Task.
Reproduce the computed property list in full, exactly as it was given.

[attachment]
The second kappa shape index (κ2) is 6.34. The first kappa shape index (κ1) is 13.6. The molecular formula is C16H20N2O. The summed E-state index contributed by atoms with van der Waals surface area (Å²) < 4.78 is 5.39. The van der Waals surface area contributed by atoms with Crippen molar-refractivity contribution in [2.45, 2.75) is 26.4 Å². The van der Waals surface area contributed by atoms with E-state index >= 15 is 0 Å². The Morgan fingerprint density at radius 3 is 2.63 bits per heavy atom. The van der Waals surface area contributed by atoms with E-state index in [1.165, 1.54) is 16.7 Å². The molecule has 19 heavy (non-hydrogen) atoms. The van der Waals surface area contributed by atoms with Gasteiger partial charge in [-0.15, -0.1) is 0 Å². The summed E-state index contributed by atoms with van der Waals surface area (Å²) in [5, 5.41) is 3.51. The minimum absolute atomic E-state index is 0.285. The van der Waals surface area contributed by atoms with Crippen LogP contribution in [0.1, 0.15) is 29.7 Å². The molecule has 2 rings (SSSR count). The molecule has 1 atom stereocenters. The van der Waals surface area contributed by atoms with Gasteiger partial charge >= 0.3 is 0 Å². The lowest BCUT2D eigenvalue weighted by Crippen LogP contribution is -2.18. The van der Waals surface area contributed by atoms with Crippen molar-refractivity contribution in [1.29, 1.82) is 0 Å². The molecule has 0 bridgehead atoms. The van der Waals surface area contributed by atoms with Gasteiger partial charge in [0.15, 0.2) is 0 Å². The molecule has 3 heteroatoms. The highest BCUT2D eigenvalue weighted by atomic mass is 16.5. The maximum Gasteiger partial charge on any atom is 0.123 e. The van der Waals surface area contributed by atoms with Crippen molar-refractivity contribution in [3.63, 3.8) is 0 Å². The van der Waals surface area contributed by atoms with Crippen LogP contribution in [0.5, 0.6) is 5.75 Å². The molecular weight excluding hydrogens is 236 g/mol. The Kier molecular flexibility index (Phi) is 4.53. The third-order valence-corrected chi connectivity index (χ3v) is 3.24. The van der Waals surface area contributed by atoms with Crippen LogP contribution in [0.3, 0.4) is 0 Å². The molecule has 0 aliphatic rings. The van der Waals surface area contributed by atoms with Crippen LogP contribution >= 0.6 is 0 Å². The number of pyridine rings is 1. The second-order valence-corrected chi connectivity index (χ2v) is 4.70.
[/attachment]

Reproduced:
The second kappa shape index (κ2) is 6.34. The first kappa shape index (κ1) is 13.6. The molecular formula is C16H20N2O. The summed E-state index contributed by atoms with van der Waals surface area (Å²) < 4.78 is 5.39. The van der Waals surface area contributed by atoms with Crippen molar-refractivity contribution in [2.45, 2.75) is 26.4 Å². The van der Waals surface area contributed by atoms with E-state index >= 15 is 0 Å². The Morgan fingerprint density at radius 3 is 2.63 bits per heavy atom. The van der Waals surface area contributed by atoms with E-state index in [1.165, 1.54) is 16.7 Å². The molecule has 19 heavy (non-hydrogen) atoms. The van der Waals surface area contributed by atoms with Gasteiger partial charge in [-0.15, -0.1) is 0 Å². The summed E-state index contributed by atoms with van der Waals surface area (Å²) in [5, 5.41) is 3.51. The minimum absolute atomic E-state index is 0.285. The van der Waals surface area contributed by atoms with Crippen LogP contribution in [0.1, 0.15) is 29.7 Å². The molecule has 2 rings (SSSR count). The molecule has 1 atom stereocenters. The van der Waals surface area contributed by atoms with Gasteiger partial charge >= 0.3 is 0 Å². The lowest BCUT2D eigenvalue weighted by Crippen LogP contribution is -2.18. The van der Waals surface area contributed by atoms with Crippen molar-refractivity contribution in [1.29, 1.82) is 0 Å². The molecule has 0 bridgehead atoms. The van der Waals surface area contributed by atoms with Gasteiger partial charge in [0.15, 0.2) is 0 Å². The molecule has 3 heteroatoms. The highest BCUT2D eigenvalue weighted by atomic mass is 16.5. The maximum Gasteiger partial charge on any atom is 0.123 e. The van der Waals surface area contributed by atoms with Crippen molar-refractivity contribution in [3.63, 3.8) is 0 Å². The van der Waals surface area contributed by atoms with Crippen LogP contribution in [0.5, 0.6) is 5.75 Å². The molecular weight excluding hydrogens is 236 g/mol. The Kier molecular flexibility index (Phi) is 4.53. The third-order valence-corrected chi connectivity index (χ3v) is 3.24. The van der Waals surface area contributed by atoms with Crippen LogP contribution in [0.3, 0.4) is 0 Å². The molecule has 0 aliphatic rings. The van der Waals surface area contributed by atoms with Crippen LogP contribution >= 0.6 is 0 Å². The number of pyridine rings is 1. The second-order valence-corrected chi connectivity index (χ2v) is 4.70.